The DNC kit makes five claims: CSE "misused statistics and data in advertisements and press conferences" when it opposed the Clinton budget; when CSE founder David Koch ran for vice president as a Libertarian in 1980, the party "platform called for the elimination of Medicare, Medicaid, and Social Security"; CSE Chairman James Miller "slashed Medicare spending when he was Ronald Reagan's Budget Director in the mid-1980's"; CSE "hides behind innocuous sounding names to disguise their true intentions and interests"; and CSE has joined a "far right wing…coalition called Citizens Against Rationing Health to oppose President Clinton's health care proposals." The kit is divided into sections that try to reinforce each of these points.
The only argument relevant to the current health-care debate is CSE's affiliation with Citizens Against Rationing Health. In the press kit, after you flip past a cover sheet stating that "CSE HAS JOINED FORCES WITH RIGHT WING GROUPS TO OPPOSE HEALTH CARE REFORM," there's a copy of a Washington Times news story. It introduces the groups in the coalition, describes their agenda, and says "the coalition has asked for a meeting with the president's chief health spokesman, Hillary Rodham Clinton, to discuss its views." Those views include changing the tax code so that individuals get the same tax breaks as employers when they buy health insurance; giving poor people refundable tax credits to help them buy insurance; and creating tax-exempt medical savings accounts so that people can more easily pay routine health bills out of pocket.
These proposals may not conform with the top-down, bureaucratic approaches the Clintons prefer, but they would certainly constitute reform. And the coalition isn't some secret organization, shying away from publicity; the members asked to meet with Hillary Clinton and participate in policy making.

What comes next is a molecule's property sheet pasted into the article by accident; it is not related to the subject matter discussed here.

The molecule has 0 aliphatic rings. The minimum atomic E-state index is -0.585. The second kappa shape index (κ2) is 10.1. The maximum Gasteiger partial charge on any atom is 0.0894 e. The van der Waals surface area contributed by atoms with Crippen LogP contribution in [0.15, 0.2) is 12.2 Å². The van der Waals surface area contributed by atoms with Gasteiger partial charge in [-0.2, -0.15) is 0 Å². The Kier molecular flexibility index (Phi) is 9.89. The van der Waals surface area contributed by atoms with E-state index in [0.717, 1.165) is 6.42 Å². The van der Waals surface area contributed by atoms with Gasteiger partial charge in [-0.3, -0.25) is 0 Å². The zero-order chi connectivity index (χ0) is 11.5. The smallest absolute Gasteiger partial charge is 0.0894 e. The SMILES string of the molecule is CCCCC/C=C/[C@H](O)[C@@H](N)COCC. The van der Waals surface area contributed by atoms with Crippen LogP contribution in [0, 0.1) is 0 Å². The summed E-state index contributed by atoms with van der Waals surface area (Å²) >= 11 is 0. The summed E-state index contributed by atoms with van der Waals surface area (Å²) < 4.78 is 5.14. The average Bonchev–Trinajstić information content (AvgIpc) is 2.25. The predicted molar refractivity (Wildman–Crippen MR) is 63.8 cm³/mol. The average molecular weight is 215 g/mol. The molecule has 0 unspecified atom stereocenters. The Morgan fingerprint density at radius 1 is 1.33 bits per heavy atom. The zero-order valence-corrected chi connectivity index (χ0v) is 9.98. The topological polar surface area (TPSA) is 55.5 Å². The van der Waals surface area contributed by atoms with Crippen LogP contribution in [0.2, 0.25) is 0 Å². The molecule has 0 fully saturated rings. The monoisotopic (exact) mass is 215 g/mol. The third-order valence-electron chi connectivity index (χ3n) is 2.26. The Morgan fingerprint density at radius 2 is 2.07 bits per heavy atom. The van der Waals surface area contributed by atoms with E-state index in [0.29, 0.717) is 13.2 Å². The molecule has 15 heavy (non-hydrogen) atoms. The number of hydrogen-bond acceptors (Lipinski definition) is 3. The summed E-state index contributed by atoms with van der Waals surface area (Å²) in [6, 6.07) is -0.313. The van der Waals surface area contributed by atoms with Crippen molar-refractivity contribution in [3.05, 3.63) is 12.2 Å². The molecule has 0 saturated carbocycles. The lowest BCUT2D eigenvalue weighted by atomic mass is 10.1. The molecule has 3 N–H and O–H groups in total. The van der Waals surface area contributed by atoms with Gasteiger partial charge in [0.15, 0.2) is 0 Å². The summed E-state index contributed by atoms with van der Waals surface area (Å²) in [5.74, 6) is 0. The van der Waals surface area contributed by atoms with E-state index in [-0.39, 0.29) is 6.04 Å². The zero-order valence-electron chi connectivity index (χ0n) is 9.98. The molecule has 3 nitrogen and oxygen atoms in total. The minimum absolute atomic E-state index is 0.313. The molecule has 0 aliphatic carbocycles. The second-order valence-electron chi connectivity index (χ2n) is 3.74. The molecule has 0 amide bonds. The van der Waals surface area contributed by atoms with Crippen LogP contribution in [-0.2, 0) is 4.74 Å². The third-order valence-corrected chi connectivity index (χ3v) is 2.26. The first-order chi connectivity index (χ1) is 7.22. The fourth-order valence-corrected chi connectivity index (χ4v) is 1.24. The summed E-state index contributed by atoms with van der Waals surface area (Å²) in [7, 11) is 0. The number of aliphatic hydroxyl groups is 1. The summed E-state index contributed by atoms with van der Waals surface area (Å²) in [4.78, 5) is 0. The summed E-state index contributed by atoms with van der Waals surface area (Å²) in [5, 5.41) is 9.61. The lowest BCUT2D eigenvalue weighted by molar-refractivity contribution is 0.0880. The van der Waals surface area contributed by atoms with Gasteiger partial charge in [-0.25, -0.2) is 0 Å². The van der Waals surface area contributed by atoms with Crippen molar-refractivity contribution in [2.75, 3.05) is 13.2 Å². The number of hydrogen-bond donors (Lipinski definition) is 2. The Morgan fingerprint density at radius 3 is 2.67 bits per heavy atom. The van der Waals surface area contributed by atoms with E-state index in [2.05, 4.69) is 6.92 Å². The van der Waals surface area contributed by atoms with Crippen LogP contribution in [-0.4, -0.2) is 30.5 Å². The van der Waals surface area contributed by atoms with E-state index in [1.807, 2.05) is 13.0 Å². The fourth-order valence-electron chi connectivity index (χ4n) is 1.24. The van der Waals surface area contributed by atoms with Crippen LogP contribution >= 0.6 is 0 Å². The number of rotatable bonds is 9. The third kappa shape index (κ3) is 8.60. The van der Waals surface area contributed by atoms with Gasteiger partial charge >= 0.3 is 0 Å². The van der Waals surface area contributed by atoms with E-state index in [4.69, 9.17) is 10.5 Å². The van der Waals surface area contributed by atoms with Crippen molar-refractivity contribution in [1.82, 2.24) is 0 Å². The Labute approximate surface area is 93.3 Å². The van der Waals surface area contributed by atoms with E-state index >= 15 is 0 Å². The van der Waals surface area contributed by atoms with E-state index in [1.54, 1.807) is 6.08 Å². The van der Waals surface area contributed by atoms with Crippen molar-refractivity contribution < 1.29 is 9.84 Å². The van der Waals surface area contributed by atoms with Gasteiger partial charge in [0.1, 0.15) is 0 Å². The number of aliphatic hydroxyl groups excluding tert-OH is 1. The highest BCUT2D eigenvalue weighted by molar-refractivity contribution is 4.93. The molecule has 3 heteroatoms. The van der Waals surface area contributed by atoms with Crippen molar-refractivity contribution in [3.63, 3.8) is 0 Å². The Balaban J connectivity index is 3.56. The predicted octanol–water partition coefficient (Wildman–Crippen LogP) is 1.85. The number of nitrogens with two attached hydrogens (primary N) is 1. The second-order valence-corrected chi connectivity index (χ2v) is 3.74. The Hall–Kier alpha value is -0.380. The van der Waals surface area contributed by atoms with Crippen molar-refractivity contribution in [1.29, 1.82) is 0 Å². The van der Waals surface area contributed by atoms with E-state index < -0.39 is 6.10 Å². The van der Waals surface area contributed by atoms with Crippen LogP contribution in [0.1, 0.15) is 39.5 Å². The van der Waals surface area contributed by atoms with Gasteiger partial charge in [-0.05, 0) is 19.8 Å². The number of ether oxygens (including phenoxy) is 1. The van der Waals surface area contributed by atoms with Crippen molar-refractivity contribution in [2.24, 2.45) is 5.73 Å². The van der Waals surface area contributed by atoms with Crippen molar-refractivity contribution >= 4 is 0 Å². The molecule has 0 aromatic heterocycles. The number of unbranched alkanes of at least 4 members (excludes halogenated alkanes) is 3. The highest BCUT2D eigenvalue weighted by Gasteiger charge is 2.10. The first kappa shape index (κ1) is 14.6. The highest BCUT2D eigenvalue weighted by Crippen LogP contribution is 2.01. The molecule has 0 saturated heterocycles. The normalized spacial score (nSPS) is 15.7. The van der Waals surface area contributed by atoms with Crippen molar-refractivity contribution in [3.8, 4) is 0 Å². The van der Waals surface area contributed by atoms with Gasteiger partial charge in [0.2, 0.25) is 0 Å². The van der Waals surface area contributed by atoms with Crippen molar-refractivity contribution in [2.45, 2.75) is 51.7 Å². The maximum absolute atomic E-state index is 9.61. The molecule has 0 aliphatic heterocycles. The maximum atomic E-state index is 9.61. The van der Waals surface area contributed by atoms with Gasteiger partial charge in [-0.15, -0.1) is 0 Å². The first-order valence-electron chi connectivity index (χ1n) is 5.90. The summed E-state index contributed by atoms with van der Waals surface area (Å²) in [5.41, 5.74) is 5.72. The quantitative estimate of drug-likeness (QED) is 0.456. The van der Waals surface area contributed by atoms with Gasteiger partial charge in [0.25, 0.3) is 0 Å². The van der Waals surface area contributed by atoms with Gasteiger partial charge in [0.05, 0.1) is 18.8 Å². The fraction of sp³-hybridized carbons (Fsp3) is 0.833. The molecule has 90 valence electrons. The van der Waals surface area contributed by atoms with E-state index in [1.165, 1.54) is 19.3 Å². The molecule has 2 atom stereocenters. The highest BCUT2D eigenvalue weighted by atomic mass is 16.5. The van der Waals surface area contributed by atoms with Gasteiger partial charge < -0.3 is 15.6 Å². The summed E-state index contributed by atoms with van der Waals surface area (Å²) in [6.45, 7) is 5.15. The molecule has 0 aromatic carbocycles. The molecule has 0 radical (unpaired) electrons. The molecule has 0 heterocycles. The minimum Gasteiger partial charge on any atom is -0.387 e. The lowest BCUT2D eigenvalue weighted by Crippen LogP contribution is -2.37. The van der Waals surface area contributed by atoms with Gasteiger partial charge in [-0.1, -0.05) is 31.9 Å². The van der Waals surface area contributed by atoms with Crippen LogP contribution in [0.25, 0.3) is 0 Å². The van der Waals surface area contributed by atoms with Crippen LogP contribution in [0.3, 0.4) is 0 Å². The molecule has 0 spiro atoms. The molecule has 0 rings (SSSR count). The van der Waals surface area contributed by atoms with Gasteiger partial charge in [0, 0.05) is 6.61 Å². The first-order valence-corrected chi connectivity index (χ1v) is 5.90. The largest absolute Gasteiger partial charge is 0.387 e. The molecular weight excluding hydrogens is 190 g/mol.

Nothing else in the DNC package mentions health care; instead, it attacks CSE for leading last summer's campaign against a BTU tax. Has CSE "misled the public," as one section of the press kit states? That's a matter of opinion. A "CSE lie," in a television ad, claims that the Clinton budget plan is the highest middle-class tax increase in history and that Clinton's new taxes will destroy jobs without cutting the deficit.
The 1982 Social Security tax hike (backed by Republicans and Democrats) was about the same size (in constant dollars) as Clinton's 1993 increase. As for jobs and the deficit, reputable economists disagree about whether the tax increases will lead to lower deficits or even higher government spending. They also differ about the impact of new taxes on job creation. Will higher tax revenues soak up money that might otherwise be invested in capital formation, or will reductions in government borrowing encourage investors to open their checkbooks? We won't know who's right for several years. Asserting an opinion isn't lying.
Before the Democrats accuse CSE of misusing statistics, they should look in the mirror. As budget director, James Miller didn't "slash Medicare spending," as the DNC claims; he authorized $1.5 billion less than Congress wanted to spend. Actual Medicare benefit payments increased by 29 percent, from $76 billion in fiscal year 1986 to $98.3 billion in fiscal 1989.
And an alert journalist would notice that Fazio's breathless disclosure of scary planks from the 1980 Libertarian Party platform is immediately followed by a National Journal profile of the Kochs, which reports that David Koch split with the L.P. after the 1980 election "because, he said, its agenda had become increasingly radical." Perhaps alert journalists weren't the Democrats' target audience. The DNC may hope that sympathetic or bewildered reporters would read the cover letter, glance at the packet, and parrot the Democrats' line.